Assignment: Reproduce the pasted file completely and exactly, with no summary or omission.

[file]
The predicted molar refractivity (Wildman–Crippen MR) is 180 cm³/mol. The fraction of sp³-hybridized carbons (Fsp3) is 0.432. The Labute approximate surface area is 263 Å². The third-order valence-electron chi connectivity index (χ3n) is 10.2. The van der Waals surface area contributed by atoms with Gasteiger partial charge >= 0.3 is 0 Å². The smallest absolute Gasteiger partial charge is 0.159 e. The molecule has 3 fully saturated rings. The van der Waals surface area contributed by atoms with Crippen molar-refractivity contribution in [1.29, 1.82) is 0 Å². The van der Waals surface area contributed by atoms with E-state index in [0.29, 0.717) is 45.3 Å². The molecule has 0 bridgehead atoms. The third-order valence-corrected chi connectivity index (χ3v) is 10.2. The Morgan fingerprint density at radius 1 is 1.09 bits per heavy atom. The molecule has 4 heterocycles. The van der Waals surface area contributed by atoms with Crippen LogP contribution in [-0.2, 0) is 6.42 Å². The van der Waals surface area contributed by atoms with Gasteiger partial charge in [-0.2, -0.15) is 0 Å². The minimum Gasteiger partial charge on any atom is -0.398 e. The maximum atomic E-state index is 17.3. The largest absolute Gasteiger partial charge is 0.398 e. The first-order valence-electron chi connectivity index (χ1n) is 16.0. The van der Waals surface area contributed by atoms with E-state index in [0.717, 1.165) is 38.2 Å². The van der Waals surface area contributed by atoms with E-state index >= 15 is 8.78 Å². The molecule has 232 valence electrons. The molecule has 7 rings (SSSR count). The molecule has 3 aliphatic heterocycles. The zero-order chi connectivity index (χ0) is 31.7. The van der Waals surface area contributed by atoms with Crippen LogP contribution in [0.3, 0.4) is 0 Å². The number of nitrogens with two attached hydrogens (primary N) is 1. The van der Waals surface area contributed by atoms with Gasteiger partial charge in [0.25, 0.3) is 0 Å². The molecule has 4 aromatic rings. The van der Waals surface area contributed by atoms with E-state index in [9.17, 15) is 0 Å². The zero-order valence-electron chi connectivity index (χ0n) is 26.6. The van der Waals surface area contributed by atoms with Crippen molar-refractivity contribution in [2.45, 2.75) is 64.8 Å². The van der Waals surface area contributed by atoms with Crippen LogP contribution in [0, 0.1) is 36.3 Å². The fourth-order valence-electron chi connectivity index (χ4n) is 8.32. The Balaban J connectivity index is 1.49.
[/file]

The predicted molar refractivity (Wildman–Crippen MR) is 180 cm³/mol. The fraction of sp³-hybridized carbons (Fsp3) is 0.432. The Labute approximate surface area is 263 Å². The third-order valence-electron chi connectivity index (χ3n) is 10.2. The van der Waals surface area contributed by atoms with Gasteiger partial charge >= 0.3 is 0 Å². The smallest absolute Gasteiger partial charge is 0.159 e. The molecule has 3 fully saturated rings. The van der Waals surface area contributed by atoms with Crippen molar-refractivity contribution in [1.29, 1.82) is 0 Å². The van der Waals surface area contributed by atoms with E-state index in [0.29, 0.717) is 45.3 Å². The molecule has 0 bridgehead atoms. The third-order valence-corrected chi connectivity index (χ3v) is 10.2. The Morgan fingerprint density at radius 1 is 1.09 bits per heavy atom. The molecule has 4 heterocycles. The van der Waals surface area contributed by atoms with Crippen LogP contribution in [-0.2, 0) is 6.42 Å². The van der Waals surface area contributed by atoms with Gasteiger partial charge in [-0.2, -0.15) is 0 Å². The minimum Gasteiger partial charge on any atom is -0.398 e. The maximum atomic E-state index is 17.3. The largest absolute Gasteiger partial charge is 0.398 e. The first-order valence-electron chi connectivity index (χ1n) is 16.0. The van der Waals surface area contributed by atoms with E-state index in [0.717, 1.165) is 38.2 Å². The van der Waals surface area contributed by atoms with E-state index >= 15 is 8.78 Å². The molecule has 232 valence electrons. The molecule has 7 rings (SSSR count). The molecule has 3 aliphatic heterocycles. The zero-order chi connectivity index (χ0) is 31.7. The van der Waals surface area contributed by atoms with Crippen LogP contribution in [0.3, 0.4) is 0 Å². The number of nitrogens with two attached hydrogens (primary N) is 1. The van der Waals surface area contributed by atoms with Gasteiger partial charge in [0.25, 0.3) is 0 Å². The molecule has 4 aromatic rings. The van der Waals surface area contributed by atoms with E-state index in [9.17, 15) is 0 Å². The zero-order valence-electron chi connectivity index (χ0n) is 26.6. The van der Waals surface area contributed by atoms with Crippen molar-refractivity contribution in [2.45, 2.75) is 64.8 Å². The van der Waals surface area contributed by atoms with Crippen LogP contribution in [0, 0.1) is 36.3 Å². The fourth-order valence-electron chi connectivity index (χ4n) is 8.32. The Balaban J connectivity index is 1.49.